Posted by Patricia Bingham on August 25, 1998 at 04:15:24:
In response to Attack of the killer tomatoes, written by Linden on August 25, 1998 at 02:39:53
Here is the scoop from Food & Drink in Britain from the Stone Age to the 19c by C. Anne Wilson. It's the only food book I happen to have by my side without looking for my other ones and waking everybody up!
...The new world had native fruits... unknown in Europe and one that was known for many years before it one acceptance was the tomato. ...Usually called apples of love because of their supposed aphrodisiac properties and a yellow variety also existed to which was given the name golden apples... While Spaniards (and other hot regions) were eating apples in oil, vinegar and pepper mixed together for sauce to their meat,... in England the fruits were veiwed with great circumspection. Becuase the 'wholeplant is of rank and stinking savor,' and because it was known to be of the same family as the nightshade, tomatoes were considered a dangerous food...cultivated in gardens only as a curiosity... and it was only until the later 18c that they were admitted cautiously to English cuisine... When the tomatoe began to gain acceptance it was usually cooked an pulped for soups, or made into a sharp pickle with vinegar, garlic and ginger. At first the golden tomatoes were often used, and Alexander Hunter's Mock tomato sauce' for those who could not obtain the genuine article, was based upon sharp apples mixed with enough tumeric to produce the right shade of yellow. After a few decades cooked tomatoes were widely accepted, and still later candied tomatoes and tomato jam enjoyed some vogue. But more than three hundred years elapsed before the Elizabethan apples of love became the salad tomatoes of twentieth-century Britain.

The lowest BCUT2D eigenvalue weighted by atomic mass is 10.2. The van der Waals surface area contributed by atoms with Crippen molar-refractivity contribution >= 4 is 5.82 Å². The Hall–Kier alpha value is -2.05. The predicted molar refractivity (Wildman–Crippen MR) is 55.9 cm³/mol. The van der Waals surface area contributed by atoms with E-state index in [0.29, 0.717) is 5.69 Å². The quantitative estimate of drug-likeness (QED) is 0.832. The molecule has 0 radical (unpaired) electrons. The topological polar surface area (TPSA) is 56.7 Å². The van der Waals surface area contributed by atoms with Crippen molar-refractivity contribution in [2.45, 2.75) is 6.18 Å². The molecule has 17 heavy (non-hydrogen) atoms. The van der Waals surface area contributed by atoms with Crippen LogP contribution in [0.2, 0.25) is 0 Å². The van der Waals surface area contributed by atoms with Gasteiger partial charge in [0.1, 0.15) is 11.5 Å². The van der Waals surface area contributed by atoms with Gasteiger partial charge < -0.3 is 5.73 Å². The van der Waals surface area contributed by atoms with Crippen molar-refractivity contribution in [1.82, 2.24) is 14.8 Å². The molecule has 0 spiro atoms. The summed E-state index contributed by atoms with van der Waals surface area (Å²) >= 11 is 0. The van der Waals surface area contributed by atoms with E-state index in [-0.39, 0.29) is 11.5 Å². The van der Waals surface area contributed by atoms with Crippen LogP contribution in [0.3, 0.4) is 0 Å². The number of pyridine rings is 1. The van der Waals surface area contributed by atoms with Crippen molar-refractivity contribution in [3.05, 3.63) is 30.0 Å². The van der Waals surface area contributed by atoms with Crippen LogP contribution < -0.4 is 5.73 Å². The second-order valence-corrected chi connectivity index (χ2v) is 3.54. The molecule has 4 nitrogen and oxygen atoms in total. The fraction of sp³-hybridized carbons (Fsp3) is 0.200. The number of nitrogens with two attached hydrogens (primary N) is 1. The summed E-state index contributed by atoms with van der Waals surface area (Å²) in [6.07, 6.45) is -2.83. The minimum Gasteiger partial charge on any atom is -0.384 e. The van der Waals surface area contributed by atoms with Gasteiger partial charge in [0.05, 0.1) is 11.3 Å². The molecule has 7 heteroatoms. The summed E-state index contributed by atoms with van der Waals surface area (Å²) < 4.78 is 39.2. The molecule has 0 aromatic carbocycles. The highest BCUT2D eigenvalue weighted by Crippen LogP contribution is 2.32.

When I get the chance I'll go through Jane's cookbooks and see if any of the recipes include tomatoes... That might speak volumes. I think Mock turtle soup has tomatoes and so does another Indian soup dish which was quite popular. As this article suggests, by this time tomatoes would be found in soups and stews but not salads. In England that is.
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